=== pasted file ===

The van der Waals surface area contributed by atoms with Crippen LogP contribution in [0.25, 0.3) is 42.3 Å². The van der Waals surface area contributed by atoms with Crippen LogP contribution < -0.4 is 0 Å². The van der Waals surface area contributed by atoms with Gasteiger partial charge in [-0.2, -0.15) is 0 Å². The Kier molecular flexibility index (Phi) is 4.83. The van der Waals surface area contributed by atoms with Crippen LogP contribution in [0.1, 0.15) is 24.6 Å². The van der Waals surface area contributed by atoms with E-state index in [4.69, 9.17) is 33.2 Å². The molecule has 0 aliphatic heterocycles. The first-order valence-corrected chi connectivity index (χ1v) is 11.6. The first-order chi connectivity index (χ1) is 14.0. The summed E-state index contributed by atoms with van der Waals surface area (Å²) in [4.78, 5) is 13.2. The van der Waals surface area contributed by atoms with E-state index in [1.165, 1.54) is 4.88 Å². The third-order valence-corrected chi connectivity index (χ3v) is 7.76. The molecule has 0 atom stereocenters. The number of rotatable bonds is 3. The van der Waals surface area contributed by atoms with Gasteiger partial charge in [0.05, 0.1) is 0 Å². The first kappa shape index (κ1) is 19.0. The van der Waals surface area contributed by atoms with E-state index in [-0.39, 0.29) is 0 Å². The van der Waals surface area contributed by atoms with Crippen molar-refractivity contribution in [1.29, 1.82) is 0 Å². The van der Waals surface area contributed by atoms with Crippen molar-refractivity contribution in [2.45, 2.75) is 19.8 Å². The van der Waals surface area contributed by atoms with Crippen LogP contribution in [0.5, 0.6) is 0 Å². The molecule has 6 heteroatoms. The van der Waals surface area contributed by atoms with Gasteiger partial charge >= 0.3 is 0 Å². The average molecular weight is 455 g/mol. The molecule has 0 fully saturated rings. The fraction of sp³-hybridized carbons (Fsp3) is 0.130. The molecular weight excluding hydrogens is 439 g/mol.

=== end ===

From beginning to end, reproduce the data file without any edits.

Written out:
The van der Waals surface area contributed by atoms with Crippen LogP contribution in [0.25, 0.3) is 42.3 Å². The van der Waals surface area contributed by atoms with Crippen LogP contribution < -0.4 is 0 Å². The van der Waals surface area contributed by atoms with Gasteiger partial charge in [-0.2, -0.15) is 0 Å². The Kier molecular flexibility index (Phi) is 4.83. The van der Waals surface area contributed by atoms with Crippen LogP contribution in [0.1, 0.15) is 24.6 Å². The van der Waals surface area contributed by atoms with E-state index in [4.69, 9.17) is 33.2 Å². The molecule has 0 aliphatic heterocycles. The first-order valence-corrected chi connectivity index (χ1v) is 11.6. The first-order chi connectivity index (χ1) is 14.0. The summed E-state index contributed by atoms with van der Waals surface area (Å²) in [4.78, 5) is 13.2. The van der Waals surface area contributed by atoms with E-state index in [1.165, 1.54) is 4.88 Å². The third-order valence-corrected chi connectivity index (χ3v) is 7.76. The molecule has 0 atom stereocenters. The number of rotatable bonds is 3. The van der Waals surface area contributed by atoms with Gasteiger partial charge in [0.05, 0.1) is 0 Å². The first kappa shape index (κ1) is 19.0. The van der Waals surface area contributed by atoms with E-state index in [-0.39, 0.29) is 0 Å². The van der Waals surface area contributed by atoms with Crippen molar-refractivity contribution in [1.29, 1.82) is 0 Å². The van der Waals surface area contributed by atoms with Crippen molar-refractivity contribution in [2.45, 2.75) is 19.8 Å². The van der Waals surface area contributed by atoms with Crippen LogP contribution in [0.5, 0.6) is 0 Å². The molecule has 6 heteroatoms. The van der Waals surface area contributed by atoms with Gasteiger partial charge >= 0.3 is 0 Å². The average molecular weight is 455 g/mol. The molecule has 0 fully saturated rings. The fraction of sp³-hybridized carbons (Fsp3) is 0.130. The molecular weight excluding hydrogens is 439 g/mol.